As part of the new “sharing economy”, Uber and similar tech-based firms such as Airbnb, TaskRabbit and BlaBlaCar, are redefining business travel with a plethora of accommodation and car rental services. Whether business travelers seek luxury, boutique hotel travel experiences or require long-term options, there is no shortage of choices for corporate business travelers, regardless of budget. Sharing economy services, along with the data they collect, will continue to be embraced by companies in 2017.
Carpooling in an Uber ride, renting a co-living apartment or splitting a restaurant bill has never been so easy with the use of mobile payment processing tools which are helping drive the success of the sharing economy. Traveler demand for fast and easy ways to share services will drive the travel industry to make use of these technologies. According to Juniper Research, sharing economy revenues are expected to exceed US$20 billion a year by 2020. According to BBT Travel Trends 2017, “Sharing economy services – and the data they collect – will continue to be embraced by companies looking to provide a high-level duty of care and better understand the needs of individual business travelers.”
Last year, the world’s first voice-activated hotel rooms were unveiled at Starwood’s Aloft hotels in Boston and Santa Clara. Saying “Goodnight” will shut off the lights and “Good morning” will turn them back on. Siri can also control room temperatures and speakers via a hotel-supplied iPad. Plans for 2017 include entire voice-activated hotels equipped with “triggers” programmed to react to your personal preferences and routines.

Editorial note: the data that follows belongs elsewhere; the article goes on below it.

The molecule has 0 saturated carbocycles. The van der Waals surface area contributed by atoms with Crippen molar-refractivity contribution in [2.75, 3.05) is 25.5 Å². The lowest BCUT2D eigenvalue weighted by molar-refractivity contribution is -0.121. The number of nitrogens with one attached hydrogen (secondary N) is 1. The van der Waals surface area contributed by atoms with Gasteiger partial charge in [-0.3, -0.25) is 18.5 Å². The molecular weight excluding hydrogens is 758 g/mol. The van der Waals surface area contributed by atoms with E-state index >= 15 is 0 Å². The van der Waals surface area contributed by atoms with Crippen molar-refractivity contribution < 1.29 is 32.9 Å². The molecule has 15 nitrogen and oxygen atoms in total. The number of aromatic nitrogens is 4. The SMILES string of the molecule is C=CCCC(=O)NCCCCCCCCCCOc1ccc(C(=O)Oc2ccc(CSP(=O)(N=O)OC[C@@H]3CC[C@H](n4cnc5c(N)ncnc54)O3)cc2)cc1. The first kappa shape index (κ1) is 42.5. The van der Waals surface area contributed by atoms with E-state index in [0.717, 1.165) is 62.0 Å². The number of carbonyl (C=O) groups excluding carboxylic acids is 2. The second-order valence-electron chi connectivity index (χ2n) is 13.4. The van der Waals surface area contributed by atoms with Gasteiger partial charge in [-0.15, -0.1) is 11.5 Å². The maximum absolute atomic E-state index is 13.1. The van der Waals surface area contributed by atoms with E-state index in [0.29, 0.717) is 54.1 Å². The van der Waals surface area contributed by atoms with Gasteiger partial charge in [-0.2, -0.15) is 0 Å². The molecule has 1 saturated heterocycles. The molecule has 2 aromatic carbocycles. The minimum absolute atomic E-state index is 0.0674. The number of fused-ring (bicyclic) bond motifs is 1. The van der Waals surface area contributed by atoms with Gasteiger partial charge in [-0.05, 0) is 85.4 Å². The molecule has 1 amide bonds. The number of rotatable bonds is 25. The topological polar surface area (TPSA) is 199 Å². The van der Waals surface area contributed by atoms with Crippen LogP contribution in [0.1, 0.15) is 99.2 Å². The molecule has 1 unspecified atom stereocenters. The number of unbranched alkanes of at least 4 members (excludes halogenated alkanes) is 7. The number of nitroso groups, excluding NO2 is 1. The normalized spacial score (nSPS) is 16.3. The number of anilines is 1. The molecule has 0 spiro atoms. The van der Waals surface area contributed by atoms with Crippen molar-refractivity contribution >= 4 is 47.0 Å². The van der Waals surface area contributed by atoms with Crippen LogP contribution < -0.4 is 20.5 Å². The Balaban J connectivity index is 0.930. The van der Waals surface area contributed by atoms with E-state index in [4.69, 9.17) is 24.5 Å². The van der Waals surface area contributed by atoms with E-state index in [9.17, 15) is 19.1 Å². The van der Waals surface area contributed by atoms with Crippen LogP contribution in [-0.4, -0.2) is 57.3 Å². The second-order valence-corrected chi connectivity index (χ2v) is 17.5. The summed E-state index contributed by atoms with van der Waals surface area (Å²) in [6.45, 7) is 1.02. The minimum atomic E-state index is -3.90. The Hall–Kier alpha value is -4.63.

The Hilton HHonors app can be used to check in, access your room with a “digital key” instead of a plastic one, and select your own room—an industry first for Hilton. A recent partnership with Google Maps even displays which rooms face certain streets. You can also message the front desk, make restaurant reservations or request champagne on arrival.
As of December 2016, Hilton says the digital key is compatible with about 700 hotels and they will continue to roll out the updated service across all its hotels and brands. Your smartphone will also function as a remote control – when you approach your door, it automatically opens. Starwood unveiled SPG Keyless for smartphones in 2014. The same technology has been adopted by Marriott (with which it merged in late 2016), and is being tested by IHG and Hyatt.
The new year brings about many exciting changes in business travel, as well as a projected increase in overall air spending. As predictive travel analytics and new technologies change the landscape of business travel, travelers can expect more personalized experiences. How is your organization positioned for these changes?
2017 is the year travel managers must think beyond the proliferation of technology innovation. While the shiny devices, latest mobile applications, and digital capabilities are exciting; companies must assess which technologies to adopt based on what will drive savings and increase program compliance. After analyzing how the latest trends and tools align with your travel policy and processes, only then will you be able to explore the technology options best suited to support your business goals.